Upgrading to .NET 8: Part 5 - Preview 7 and Release Candidates 1 and 2

Highlights from upgrading to .NET 8 preview 7 and release candidates 1 and 2

13 October 2023 by Martin Costello |
13 October 2023 by Martin Costello

This post is a bumper edition, covering three different releases:

I had intended to continue the post-per-preview series originally, but time got away from me with preview 7, plus there wasn't much to say about it, and then I went on holiday for two weeks just as release candidate 1 landed. Given release candidate 2 was released just a few days ago, instead I figured I'd just catch-up with myself and summarise everything in this one blog post instead!

Release Candidate 2 is also the last planned release before the final release of .NET 8 in November to coincide with .NET Conf 2023, so this is going to be the penultimate post in this series.

Preview 7

From upgrading the various projects I've been testing with .NET 8, there were no new issues to report with preview 7 in August. There were, however, a few changes that I needed to make with the introduction of a number of new warnings from analyzers added to the .NET SDK and some of the new libraries.

More CA1849 Warnings

A number of improvements were made to the CA1849 analyzer which resulted in a number of new warnings being identified in code where synchronous versions of APIs were still being used despite asynchronous versions now being being available.

The main one flushed out in this preview for the code I've been testing was this:

using var stream = await response.Content.ReadAsStreamAsync(Context.RequestAborted);
using var document = JsonDocument.Parse(stream);

In these cases, the fix is trivial:

using var stream = await response.Content.ReadAsStreamAsync(Context.RequestAborted);
using var document = await JsonDocument.ParseAsync(stream);

FakeTimeProvider Experimental Warnings

Usage of the new FakeTimeProvider class started to emit a EXTEXP0004 warning which needed to be suppressed. These warnings were removed for RC2 by dotnet/extensions#4455 after the new libraries being formally API reviewed, but these just seemed to add noise for people so I'm not sure why they were needed in the first place if the intention was to ship the APIs as stable for .NET 8 itself.

Typically things like [RequiresPreviewFeatures(...)] are used in the core libraries for such warnings, and then only when a non-stable API is intended to be shipped in a stable release, such as with the Generic Math APIs in .NET 6.

If this pattern were replicated for all new APIs added in new .NET releases before they reach release candidate it would create a lot of noise for early adopters in my opinion. I hope such warning patterns don't become commonplace across .NET in the future. 😄


As part of the performance improvements in .NET 8, a new type, CompositeFormat, has been added to move the logic for formatting strings with composite formatting out of string.Format() every time it is used for a specific usage to instead be amortised across all usages with one upfront cost of parsing it. More information about this can be found in Stephen Toub's epic blog post about performance in .NET 8 (grab a coffee first ☕).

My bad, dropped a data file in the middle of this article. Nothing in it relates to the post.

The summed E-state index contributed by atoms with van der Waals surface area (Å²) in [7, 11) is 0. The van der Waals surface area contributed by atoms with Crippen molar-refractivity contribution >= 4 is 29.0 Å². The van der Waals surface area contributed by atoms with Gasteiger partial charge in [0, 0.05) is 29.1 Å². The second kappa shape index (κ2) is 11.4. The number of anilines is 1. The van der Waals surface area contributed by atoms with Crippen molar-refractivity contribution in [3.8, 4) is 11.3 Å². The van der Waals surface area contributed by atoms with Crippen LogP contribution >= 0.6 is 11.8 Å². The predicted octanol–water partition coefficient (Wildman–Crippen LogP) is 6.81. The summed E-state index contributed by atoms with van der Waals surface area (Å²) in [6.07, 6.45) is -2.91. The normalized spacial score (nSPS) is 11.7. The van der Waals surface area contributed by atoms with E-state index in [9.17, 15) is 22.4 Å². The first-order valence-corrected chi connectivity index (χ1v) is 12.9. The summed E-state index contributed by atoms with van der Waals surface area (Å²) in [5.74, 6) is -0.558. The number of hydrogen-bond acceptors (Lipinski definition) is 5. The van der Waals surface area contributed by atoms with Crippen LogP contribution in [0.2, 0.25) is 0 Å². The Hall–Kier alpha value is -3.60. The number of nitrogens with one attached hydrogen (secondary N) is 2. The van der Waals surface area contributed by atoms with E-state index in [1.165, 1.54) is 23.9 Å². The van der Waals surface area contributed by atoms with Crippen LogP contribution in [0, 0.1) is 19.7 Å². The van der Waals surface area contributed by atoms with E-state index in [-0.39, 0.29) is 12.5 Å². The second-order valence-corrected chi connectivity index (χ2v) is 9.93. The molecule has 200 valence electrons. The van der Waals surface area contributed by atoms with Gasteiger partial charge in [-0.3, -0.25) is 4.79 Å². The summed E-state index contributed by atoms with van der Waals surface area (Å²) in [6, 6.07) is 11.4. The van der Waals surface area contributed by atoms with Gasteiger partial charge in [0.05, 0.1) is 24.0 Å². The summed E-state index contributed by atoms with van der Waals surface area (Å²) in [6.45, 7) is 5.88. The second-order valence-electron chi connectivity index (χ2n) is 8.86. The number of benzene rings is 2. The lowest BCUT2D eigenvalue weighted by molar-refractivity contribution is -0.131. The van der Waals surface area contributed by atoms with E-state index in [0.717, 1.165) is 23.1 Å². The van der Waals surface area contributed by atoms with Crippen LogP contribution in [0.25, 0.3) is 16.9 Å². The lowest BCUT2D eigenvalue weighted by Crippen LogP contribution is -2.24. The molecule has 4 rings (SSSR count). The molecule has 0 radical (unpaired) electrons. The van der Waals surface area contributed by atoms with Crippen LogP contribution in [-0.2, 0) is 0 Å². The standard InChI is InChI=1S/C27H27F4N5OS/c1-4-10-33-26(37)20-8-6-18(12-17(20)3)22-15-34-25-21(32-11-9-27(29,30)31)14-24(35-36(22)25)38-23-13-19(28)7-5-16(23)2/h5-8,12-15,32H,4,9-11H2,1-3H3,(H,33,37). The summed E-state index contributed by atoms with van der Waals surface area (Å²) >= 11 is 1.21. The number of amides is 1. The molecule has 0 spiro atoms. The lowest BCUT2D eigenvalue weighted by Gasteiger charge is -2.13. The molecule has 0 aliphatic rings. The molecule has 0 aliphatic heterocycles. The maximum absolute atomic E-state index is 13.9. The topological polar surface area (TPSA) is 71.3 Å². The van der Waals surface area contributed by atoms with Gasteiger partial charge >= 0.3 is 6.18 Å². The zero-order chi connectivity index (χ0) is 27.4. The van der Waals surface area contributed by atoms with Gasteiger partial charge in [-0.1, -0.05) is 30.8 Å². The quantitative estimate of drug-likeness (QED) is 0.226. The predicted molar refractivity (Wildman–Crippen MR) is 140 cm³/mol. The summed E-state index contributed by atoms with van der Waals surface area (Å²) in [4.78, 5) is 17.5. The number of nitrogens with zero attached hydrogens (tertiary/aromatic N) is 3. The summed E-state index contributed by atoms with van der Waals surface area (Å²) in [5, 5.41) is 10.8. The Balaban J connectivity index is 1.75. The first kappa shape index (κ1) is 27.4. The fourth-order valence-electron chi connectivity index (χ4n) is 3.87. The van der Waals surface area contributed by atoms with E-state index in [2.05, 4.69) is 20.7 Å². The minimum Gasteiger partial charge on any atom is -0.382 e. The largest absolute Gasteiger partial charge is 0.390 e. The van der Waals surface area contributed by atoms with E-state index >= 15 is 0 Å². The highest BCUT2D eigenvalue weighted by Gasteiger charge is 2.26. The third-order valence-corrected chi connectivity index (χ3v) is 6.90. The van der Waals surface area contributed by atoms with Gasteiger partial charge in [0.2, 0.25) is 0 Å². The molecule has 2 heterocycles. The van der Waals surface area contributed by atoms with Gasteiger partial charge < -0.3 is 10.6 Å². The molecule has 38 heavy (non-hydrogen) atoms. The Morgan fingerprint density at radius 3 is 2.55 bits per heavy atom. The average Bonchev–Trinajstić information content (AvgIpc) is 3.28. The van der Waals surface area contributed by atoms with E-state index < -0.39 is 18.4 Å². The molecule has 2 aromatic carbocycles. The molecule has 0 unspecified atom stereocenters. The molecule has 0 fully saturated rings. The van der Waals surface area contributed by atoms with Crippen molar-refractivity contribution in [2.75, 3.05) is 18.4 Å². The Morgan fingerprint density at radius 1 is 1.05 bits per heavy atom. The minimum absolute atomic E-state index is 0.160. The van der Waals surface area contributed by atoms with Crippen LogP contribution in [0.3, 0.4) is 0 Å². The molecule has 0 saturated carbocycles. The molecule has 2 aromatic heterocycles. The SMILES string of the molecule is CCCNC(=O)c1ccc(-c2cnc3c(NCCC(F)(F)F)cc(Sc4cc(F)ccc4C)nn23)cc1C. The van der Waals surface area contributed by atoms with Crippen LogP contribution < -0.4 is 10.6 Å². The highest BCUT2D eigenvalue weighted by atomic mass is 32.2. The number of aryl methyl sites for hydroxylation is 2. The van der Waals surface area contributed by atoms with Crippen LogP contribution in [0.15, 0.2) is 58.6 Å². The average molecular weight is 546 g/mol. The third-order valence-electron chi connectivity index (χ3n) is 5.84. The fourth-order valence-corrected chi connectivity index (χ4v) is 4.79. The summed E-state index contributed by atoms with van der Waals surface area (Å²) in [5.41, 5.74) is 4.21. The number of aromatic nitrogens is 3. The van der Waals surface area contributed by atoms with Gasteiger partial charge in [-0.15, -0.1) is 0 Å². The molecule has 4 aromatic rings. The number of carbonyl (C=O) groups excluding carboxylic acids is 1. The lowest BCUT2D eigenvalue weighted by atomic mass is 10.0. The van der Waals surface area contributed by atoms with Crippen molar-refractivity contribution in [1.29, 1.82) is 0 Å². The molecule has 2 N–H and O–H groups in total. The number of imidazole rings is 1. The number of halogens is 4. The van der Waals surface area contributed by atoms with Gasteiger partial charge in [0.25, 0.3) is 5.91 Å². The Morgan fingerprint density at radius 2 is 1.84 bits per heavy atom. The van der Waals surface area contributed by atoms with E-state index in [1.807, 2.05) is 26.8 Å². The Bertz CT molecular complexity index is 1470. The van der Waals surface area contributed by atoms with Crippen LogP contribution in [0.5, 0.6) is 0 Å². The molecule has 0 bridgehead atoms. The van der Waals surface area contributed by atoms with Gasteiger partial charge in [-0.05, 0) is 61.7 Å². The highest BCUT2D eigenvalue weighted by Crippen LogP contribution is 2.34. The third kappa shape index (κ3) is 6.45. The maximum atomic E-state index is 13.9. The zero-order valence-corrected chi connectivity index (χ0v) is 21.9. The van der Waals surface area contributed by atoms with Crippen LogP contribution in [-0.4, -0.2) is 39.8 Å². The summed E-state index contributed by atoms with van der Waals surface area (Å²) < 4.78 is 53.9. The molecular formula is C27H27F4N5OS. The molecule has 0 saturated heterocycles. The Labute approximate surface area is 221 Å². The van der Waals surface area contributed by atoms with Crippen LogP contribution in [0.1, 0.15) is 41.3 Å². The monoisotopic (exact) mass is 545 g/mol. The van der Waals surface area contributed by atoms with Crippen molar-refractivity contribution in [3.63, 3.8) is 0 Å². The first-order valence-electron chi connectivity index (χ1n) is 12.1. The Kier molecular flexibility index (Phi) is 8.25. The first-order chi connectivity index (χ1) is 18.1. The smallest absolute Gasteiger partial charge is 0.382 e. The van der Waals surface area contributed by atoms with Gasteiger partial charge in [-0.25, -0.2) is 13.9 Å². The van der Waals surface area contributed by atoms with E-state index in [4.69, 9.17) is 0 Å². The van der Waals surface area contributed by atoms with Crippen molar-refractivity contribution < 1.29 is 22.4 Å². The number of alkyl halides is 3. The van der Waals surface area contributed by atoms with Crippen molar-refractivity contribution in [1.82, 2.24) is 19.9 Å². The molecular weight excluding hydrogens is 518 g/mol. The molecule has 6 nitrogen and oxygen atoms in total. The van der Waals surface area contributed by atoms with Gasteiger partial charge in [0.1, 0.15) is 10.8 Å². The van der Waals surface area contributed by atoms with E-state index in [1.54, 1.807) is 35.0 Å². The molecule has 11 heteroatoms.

The TL;DR for this though is to identify any usages of string.Format() that can be improved this way, so a new CA1863 analyzer warning has been added to the .NET SDK.

An example of a Git diff to change some string formatting to use this new pattern is shown below.

using System;
using System.Globalization;
+ using System.Text;

public class Greeter
+   private static readonly CompositeFormat GreetingFormat = CompositeFormat.Parse("Hello {0}!");
    public void PrintName(string name)
-       Console.WriteLine(string.Format(CultureInfo.InvariantCulture, "Hello {0}!", name));
+       Console.WriteLine(string.Format(CultureInfo.InvariantCulture, GreetingFormat, name));

Release Candidate 1

Release candidate 1 was released in September, and it was also the first release of .NET 8 that has a Go-Live license, meaning it is supported by Microsoft for use in production. Once I got back from my holiday, I updated all of the production (and "production") applications I'm responsible for to run on .NET 8 using RC1.

Everything worked as expected once deployed, but there were a number of build-time issues that needed resolving.

Configuration Binding Source Generator

There were a number of regressions in changes made to the new Configuration Binding Source Generator which unfortunately meant that it would not produce code that would compile for a number of my ASP.NET Core applications.

This meant that I had to turn it off completely for RC1. The issues below were all fixed for RC2, so I was able to re-enable it then.

Daily Build Testing

Following the testing with .NET 8 daily builds I did to check a fix for the new Request Delegate Generator in preview 6, I looked into updating my update-dotnet-sdk GitHub Action to support updating repositories based on the output of the dotnet/installer repository. With the v2.3.0 release of the action, that became supported. With that released I started to set up parallel branches in some of my repositories to test the daily builds of .NET 8 where I felt they'd use a wide range of capabilities to give good test coverage.

I might write a more in-depth blog post about this at some point as I'm planning on using this approach again next year for .NET 9 starting around preview 1. It's found a number of bugs that got caught before an official preview release was published, so I think it's been a valuable investment of time.